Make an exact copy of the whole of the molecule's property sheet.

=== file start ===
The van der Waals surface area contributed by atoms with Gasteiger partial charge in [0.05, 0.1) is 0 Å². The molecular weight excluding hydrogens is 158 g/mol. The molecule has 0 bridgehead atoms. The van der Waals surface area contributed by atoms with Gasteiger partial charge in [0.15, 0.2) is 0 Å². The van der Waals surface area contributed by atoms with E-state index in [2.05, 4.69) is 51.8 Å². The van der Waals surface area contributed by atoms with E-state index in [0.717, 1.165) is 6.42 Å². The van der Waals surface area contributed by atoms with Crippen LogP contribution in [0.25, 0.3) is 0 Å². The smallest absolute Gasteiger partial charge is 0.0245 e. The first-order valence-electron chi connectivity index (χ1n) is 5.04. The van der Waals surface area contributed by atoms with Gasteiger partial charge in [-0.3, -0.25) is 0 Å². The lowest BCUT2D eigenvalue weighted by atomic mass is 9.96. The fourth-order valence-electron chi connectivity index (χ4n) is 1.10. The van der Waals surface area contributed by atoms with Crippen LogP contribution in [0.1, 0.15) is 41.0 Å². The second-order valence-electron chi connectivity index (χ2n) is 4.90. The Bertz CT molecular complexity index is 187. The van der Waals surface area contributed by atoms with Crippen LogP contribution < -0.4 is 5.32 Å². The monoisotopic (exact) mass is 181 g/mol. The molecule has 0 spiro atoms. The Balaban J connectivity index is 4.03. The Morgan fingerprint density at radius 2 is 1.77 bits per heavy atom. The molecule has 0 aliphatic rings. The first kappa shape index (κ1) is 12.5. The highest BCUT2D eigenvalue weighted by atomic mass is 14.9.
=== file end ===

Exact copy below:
The van der Waals surface area contributed by atoms with Gasteiger partial charge in [0.05, 0.1) is 0 Å². The molecular weight excluding hydrogens is 158 g/mol. The molecule has 0 bridgehead atoms. The van der Waals surface area contributed by atoms with Gasteiger partial charge in [0.15, 0.2) is 0 Å². The van der Waals surface area contributed by atoms with E-state index in [2.05, 4.69) is 51.8 Å². The van der Waals surface area contributed by atoms with E-state index in [0.717, 1.165) is 6.42 Å². The van der Waals surface area contributed by atoms with Crippen LogP contribution in [0.25, 0.3) is 0 Å². The smallest absolute Gasteiger partial charge is 0.0245 e. The first-order valence-electron chi connectivity index (χ1n) is 5.04. The van der Waals surface area contributed by atoms with Gasteiger partial charge in [-0.3, -0.25) is 0 Å². The lowest BCUT2D eigenvalue weighted by atomic mass is 9.96. The fourth-order valence-electron chi connectivity index (χ4n) is 1.10. The van der Waals surface area contributed by atoms with Crippen LogP contribution in [0.1, 0.15) is 41.0 Å². The second-order valence-electron chi connectivity index (χ2n) is 4.90. The Bertz CT molecular complexity index is 187. The van der Waals surface area contributed by atoms with Crippen LogP contribution < -0.4 is 5.32 Å². The monoisotopic (exact) mass is 181 g/mol. The molecule has 0 spiro atoms. The Balaban J connectivity index is 4.03. The Morgan fingerprint density at radius 2 is 1.77 bits per heavy atom. The molecule has 0 aliphatic rings. The first kappa shape index (κ1) is 12.5. The highest BCUT2D eigenvalue weighted by atomic mass is 14.9.